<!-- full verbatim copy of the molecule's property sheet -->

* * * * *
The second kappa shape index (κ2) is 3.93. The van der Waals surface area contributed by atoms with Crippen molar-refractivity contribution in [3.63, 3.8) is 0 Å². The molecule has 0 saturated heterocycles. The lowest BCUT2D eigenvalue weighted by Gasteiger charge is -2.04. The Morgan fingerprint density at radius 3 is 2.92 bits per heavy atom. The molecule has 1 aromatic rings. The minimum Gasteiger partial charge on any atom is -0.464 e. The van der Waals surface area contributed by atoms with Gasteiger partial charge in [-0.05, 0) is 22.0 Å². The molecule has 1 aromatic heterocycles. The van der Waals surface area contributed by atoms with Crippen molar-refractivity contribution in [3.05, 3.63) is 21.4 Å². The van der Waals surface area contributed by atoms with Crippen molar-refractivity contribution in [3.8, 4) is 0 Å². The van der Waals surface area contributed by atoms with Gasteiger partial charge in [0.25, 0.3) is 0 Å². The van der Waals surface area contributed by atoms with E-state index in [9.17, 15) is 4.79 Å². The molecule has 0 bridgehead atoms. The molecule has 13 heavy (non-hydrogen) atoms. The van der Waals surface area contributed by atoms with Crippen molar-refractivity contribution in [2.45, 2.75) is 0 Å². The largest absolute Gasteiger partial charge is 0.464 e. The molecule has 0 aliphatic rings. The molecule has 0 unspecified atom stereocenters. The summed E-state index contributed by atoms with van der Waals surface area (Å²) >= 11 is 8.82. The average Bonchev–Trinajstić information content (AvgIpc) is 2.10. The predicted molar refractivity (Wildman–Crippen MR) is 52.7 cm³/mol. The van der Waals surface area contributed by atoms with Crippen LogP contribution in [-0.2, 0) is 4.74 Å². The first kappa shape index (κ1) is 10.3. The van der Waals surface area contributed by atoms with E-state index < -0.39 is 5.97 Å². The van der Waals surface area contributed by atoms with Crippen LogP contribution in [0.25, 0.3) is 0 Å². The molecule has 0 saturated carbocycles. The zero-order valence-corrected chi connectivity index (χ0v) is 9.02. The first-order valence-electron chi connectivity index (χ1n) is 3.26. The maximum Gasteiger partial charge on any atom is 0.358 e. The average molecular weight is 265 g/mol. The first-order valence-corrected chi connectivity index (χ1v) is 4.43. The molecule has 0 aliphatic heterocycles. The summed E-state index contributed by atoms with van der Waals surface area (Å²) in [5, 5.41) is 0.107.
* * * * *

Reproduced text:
The second kappa shape index (κ2) is 3.93. The van der Waals surface area contributed by atoms with Crippen molar-refractivity contribution in [3.63, 3.8) is 0 Å². The molecule has 0 saturated heterocycles. The lowest BCUT2D eigenvalue weighted by Gasteiger charge is -2.04. The Morgan fingerprint density at radius 3 is 2.92 bits per heavy atom. The molecule has 1 aromatic rings. The minimum Gasteiger partial charge on any atom is -0.464 e. The van der Waals surface area contributed by atoms with Gasteiger partial charge in [-0.05, 0) is 22.0 Å². The molecule has 1 aromatic heterocycles. The van der Waals surface area contributed by atoms with Crippen molar-refractivity contribution in [3.05, 3.63) is 21.4 Å². The van der Waals surface area contributed by atoms with Crippen molar-refractivity contribution in [3.8, 4) is 0 Å². The van der Waals surface area contributed by atoms with Gasteiger partial charge in [0.25, 0.3) is 0 Å². The van der Waals surface area contributed by atoms with E-state index in [9.17, 15) is 4.79 Å². The molecule has 0 bridgehead atoms. The molecule has 13 heavy (non-hydrogen) atoms. The van der Waals surface area contributed by atoms with Crippen molar-refractivity contribution in [2.45, 2.75) is 0 Å². The largest absolute Gasteiger partial charge is 0.464 e. The molecule has 0 aliphatic rings. The molecule has 0 unspecified atom stereocenters. The summed E-state index contributed by atoms with van der Waals surface area (Å²) >= 11 is 8.82. The average Bonchev–Trinajstić information content (AvgIpc) is 2.10. The predicted molar refractivity (Wildman–Crippen MR) is 52.7 cm³/mol. The van der Waals surface area contributed by atoms with Crippen LogP contribution in [-0.2, 0) is 4.74 Å². The first kappa shape index (κ1) is 10.3. The van der Waals surface area contributed by atoms with E-state index < -0.39 is 5.97 Å². The van der Waals surface area contributed by atoms with Crippen LogP contribution in [0.25, 0.3) is 0 Å². The molecule has 0 saturated carbocycles. The zero-order valence-corrected chi connectivity index (χ0v) is 9.02. The first-order valence-electron chi connectivity index (χ1n) is 3.26. The maximum Gasteiger partial charge on any atom is 0.358 e. The average molecular weight is 265 g/mol. The first-order valence-corrected chi connectivity index (χ1v) is 4.43. The molecule has 0 aliphatic heterocycles. The summed E-state index contributed by atoms with van der Waals surface area (Å²) in [5, 5.41) is 0.107.